Raw, Leftover, Canned Tuna: Your Fridge Shelf Life Guide

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Hey there, seafood lovers! John here, back with another deep dive into the wonderful world of fish. I spent years as a chef at the beloved Boat Basin Cafe in New York, and now I’m sharing my seafood secrets with you!

Today, we’re tackling the burning question: how long does tuna last in the fridge? (And yes, there are tricks to make it last longer!)

Before we dive into the details, here’s your quick answer:

Tuna TypeFridge Life
Raw1-2 days
Leftover (cooked)3-5 days
Canned (unopened)2-3 years
Canned (opened)3-5 days

Now, let’s dig into the juicy details!

How long does tuna last in the fridge? – Read this before storing tuna!
BBC How long does tuna last in the fridge – Read this before storing tuna pin

Raw Tuna: The Freshest Catch

Raw tuna on a stone board with rosemary and tomatoes.
raw tuna on a stone board with rosemary and tomatoes

If you’re lucky enough to snag some fresh, raw tuna, you’ll want to use it within 1-2 days. Back at the Boat Basin Cafe, we’d create a bed of ice to keep our tuna in prime condition.

💁🏻‍♂️ Pro tip: if you’re starting with frozen tuna, thaw it completely in the fridge for the best texture.

Leftover Tuna: Recipes and Shelf Life

Raw, Leftover, Canned Tuna: Your Fridge Shelf Life Guide 1

Cooked tuna, whether it’s a classic tuna steak or your grandma’s famous tuna casserole, will last 3-5 days in the fridge. But did you know that shelf life can vary by the type of tuna? Check it out:

  • Skipjack: 4 days
  • Albacore: 3 days
  • Yellowfin: 4 days
  • Bigeye: 4 days
  • Bluefin: 2-3 days

Now, let’s talk leftover tuna recipes.

RecipeFridge Life
Tuna salad sandwich3 days (mayo shortens life)
Tuna patties2 days
Tuna tomato curry2 days
Tuna pasta4 days
Tuna fried rice*4 days

Tuna fried rice is a tasty twist on the classic dish, using canned or leftover tuna instead of the usual proteins. Give it a try!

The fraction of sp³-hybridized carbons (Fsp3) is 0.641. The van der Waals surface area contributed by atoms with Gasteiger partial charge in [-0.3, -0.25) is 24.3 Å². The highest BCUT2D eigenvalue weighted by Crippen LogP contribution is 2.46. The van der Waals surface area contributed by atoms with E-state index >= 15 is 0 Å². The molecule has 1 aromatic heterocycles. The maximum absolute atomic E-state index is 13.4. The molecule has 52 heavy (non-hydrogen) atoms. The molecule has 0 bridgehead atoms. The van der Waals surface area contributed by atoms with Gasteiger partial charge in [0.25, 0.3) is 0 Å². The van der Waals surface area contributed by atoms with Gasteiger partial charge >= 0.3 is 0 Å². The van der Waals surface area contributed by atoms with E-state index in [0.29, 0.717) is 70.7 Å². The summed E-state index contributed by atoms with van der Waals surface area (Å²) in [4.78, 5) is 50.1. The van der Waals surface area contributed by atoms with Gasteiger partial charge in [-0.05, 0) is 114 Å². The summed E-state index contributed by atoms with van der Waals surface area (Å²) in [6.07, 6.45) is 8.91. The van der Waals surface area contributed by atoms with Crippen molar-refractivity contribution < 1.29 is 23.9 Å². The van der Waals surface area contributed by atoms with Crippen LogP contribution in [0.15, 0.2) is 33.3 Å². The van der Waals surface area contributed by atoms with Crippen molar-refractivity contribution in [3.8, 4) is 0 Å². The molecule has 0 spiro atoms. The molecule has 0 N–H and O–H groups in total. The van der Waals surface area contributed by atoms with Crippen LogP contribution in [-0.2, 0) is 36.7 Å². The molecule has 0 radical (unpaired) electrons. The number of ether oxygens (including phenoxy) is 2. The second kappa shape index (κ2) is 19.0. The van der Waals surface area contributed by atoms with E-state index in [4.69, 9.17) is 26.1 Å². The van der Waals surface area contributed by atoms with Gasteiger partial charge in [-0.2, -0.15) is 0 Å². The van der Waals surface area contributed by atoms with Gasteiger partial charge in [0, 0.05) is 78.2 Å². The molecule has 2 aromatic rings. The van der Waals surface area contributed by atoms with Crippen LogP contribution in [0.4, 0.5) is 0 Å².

Canned Tuna: The Pantry Powerhouse

Raw, Leftover, Canned Tuna: Your Fridge Shelf Life Guide 2
Guidelines to store tuna in the fridge

Canned tuna is a true pantry staple, lasting an impressive 2-3 years unopened. But once you crack that can, transfer any leftovers to an airtight glass container and refrigerate promptly.

Use it up within 3-5 days for the best quality and safety.

As food safety expert Dr. James Rogers always says, “Even if a can is unopened, steer clear of any bulging, dents, or leaks – those are major red flags for spoilage.” Store your unopened cans in a cool, dry place, and you’ll be all set.

Tuna Storage 101: Tips for Maximum Freshness

Raw, Leftover, Canned Tuna: Your Fridge Shelf Life Guide 3
Additional factors that impact tuna shelf life in the fridge

When storing tuna in the fridge not all factors are under your control. Some of the additional factors

Whether you’re working with raw, cooked, or canned tuna, proper storage is key. Here are my top tips:

  1. Use single layers to help your tuna chill evenly and quickly
  2. Always use airtight containers to lock in freshness
  3. Keep your fridge below 40°F to slow down bacterial growth

Has Your Tuna Gone Bad? Trust Your Senses

Raw, Leftover, Canned Tuna: Your Fridge Shelf Life Guide 4